While most movie reviews tend to be published close to the date when a film opens, that timing usually doesn’t reflect when the individual film critic has actually seen the film in question. Most major releases are screened for the press under embargo agreements, by which an outlet agrees to withhold publishing a review until a specific date in exchange for the courtesy of an early viewing. And though review embargos often served a practical purpose in evening the playing field between big and small market outlets, they have also been known to be set up so as to prevent news of a bad movie from getting out too far ahead of its release.
With that in mind, Marvel Cinematic Universe fans will be pleased to hear that Marvel plans to drop the social media embargo for Captain America: Civil War tonight (April 8, 2016) at 11pm PST — a full month before the film is set to debut.
The surprising move, which will allow members of the press who have already seen the film to offer their reactions on social media services like Facebook and Twitter, comes in the wake of Disney’s earlier announcement that the film will screen at CinemaCon on April 13 – the same day that a secondary embargo covering full reviews is set to expire. As the screening news meant a finished (or nearly finished) cut of the film had already been completed, industry insiders have speculated that the film’s press screenings and junkets would begin much sooner than is typical for films of this size.
While it’s not unusual for films to be shown to the press (particularly representatives of major outlets in New York and Los Angeles) as early as possible, weeks-early screening reactions are still typically held in embargo to let the studio assess reactions and plan media strategies accordingly, with embargoes occasionally being eased back if the advance word is positive. For Marvel to order a complete lift for any and all opinions on the film would indicate a tremendous level of confidence in the film — i.e., early reviews are seen to help drive audiences to theaters.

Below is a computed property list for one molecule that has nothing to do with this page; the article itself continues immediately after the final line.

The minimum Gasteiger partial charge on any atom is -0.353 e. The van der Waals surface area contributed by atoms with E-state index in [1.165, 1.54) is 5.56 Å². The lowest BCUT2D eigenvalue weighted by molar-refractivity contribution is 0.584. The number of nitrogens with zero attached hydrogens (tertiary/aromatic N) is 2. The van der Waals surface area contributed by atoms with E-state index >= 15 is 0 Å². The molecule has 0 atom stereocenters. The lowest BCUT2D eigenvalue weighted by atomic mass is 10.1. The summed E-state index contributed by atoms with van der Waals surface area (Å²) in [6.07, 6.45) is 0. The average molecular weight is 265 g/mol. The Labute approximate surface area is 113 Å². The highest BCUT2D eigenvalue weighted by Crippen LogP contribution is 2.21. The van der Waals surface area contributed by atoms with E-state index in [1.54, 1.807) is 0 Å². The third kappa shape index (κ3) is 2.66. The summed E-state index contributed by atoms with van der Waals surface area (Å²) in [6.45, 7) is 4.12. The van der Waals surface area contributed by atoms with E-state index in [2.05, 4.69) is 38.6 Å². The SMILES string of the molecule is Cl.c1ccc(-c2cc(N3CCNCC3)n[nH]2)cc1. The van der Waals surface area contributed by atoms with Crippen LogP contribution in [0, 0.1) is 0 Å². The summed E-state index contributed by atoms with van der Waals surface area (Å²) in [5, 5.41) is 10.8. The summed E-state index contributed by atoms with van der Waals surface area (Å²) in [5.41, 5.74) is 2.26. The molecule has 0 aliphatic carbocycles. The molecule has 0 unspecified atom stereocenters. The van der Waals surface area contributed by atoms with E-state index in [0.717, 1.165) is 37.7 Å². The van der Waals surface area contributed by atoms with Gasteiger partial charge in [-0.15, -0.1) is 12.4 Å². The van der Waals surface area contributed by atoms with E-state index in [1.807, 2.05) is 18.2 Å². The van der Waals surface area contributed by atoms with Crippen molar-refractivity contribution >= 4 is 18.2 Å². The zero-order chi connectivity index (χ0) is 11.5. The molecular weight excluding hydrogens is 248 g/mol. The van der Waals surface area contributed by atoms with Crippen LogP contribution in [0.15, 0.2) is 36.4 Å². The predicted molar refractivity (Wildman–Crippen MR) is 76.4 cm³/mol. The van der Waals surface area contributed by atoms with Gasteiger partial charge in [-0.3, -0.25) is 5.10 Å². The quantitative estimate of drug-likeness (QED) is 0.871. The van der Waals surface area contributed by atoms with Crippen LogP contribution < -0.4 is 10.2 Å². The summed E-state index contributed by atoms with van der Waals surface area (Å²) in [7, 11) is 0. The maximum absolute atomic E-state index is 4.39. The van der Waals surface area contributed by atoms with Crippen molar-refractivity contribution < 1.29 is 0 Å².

The manuever also indicates the studio is largely unconcerned with implications from some media analysts that the negative critical reception of Warner Bros.’ Batman V Superman: Dawn of Justice could have an impact on the release of their own film, given that they are both superhero films with a similar premise of ostensibly friendly good guys being driven into ideological conflict. While the box-office will tell the final tale in that regard, Marvel/Disney do not appear to consider such theories as having much particular weight.
Captain America: Civil War opens in U.S. theaters on May 6, 2016, followed by Doctor Strange – November 4, 2016; Guardians of the Galaxy 2 – May 5, 2017; Spider-Man – July 7, 2017; Thor: Ragnarok – November 3, 2017; Black Panther – February 16, 2018; The Avengers: Infinity War Part 1 – May 4, 2018;Ant-Man and the Wasp– July 6, 2018; Captain Marvel – March 8, 2019; The Avengers: Infinity War Part 2 – May 3, 2019; Inhumans– July 12, 2019; and as-yet untitled Marvel movies on May 1, July 10 and November 6, 2020.